Lisa in Markham Ontario has a real water problem because her contractor did not follow the architect's plan for the construction of a concrete veranda around most of her house. The architect had planned a membrane below the concrete as well as a curb between the deck and the house wall. None of that was done, not to mention a bad slope, and in addition the concrete was poorly mixed and began to crack. So water come right into the house. Dealing with the contractor is one question. Getting the veranda to work is another.
Where the concrete curb should have a permanent barrier against surface water reaching the wall, the contractor put a little decorative flashing and some caulking. That means that Lisa will have to check and maintain the caulking every year as unfortunately the caulking is her primary line of defense, rather than just a backup to good flow-off design. I would recommend PL Polyurethane caulking as it sticks very well to concrete and stays flexible for many years. Put on properly, and if there is not too much movement she might not have to do much but check it for a long time.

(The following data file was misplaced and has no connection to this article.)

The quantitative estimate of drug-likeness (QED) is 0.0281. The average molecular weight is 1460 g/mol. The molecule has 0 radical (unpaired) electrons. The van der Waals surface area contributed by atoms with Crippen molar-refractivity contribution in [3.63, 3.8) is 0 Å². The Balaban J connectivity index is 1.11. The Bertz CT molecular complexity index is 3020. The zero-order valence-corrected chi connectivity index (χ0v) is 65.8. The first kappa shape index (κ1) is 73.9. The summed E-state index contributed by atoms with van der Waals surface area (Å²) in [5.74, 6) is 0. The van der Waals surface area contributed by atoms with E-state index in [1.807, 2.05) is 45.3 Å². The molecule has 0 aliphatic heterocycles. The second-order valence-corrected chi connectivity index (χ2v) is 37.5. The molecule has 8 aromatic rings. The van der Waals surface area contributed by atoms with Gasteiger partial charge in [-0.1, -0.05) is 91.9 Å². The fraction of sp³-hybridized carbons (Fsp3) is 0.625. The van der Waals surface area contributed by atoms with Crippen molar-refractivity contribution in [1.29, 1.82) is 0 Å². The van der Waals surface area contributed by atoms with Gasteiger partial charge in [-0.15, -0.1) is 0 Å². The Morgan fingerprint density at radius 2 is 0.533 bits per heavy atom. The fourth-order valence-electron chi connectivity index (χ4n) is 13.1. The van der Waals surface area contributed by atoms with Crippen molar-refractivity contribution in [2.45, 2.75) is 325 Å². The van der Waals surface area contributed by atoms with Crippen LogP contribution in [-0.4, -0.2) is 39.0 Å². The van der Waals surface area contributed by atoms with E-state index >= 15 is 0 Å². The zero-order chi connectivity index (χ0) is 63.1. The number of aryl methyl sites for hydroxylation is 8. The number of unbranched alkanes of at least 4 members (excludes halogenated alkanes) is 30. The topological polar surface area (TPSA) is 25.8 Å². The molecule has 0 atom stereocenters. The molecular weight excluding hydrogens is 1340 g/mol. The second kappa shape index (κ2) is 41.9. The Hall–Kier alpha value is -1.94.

The cracks in the deck will have to be patched, and if she is worried that it might move some more she should use the flexible polyurethane sealant again. But if it has stopped cracking she could fill it with concrete patching, like Top'n Bond.
Then to remove some of the standing water from the efforts to seal the cracks, I would recommend using a masonry blade in a circular saw and cutting a little irrigation ditch about 2 inches from the wall -- about 1/4 in deep by 1/4 in wide, all along the veranda. This should help to run off most of the water that flows towards the house and will look almost like a decoration. The only problem here is she will have to keep it swept clean.
Those are all patches and not nearly as good as following a good design in the first place. The sorry thing about Lisa's problem is that she did have an excellent plan, but the contractor just didn't follow it.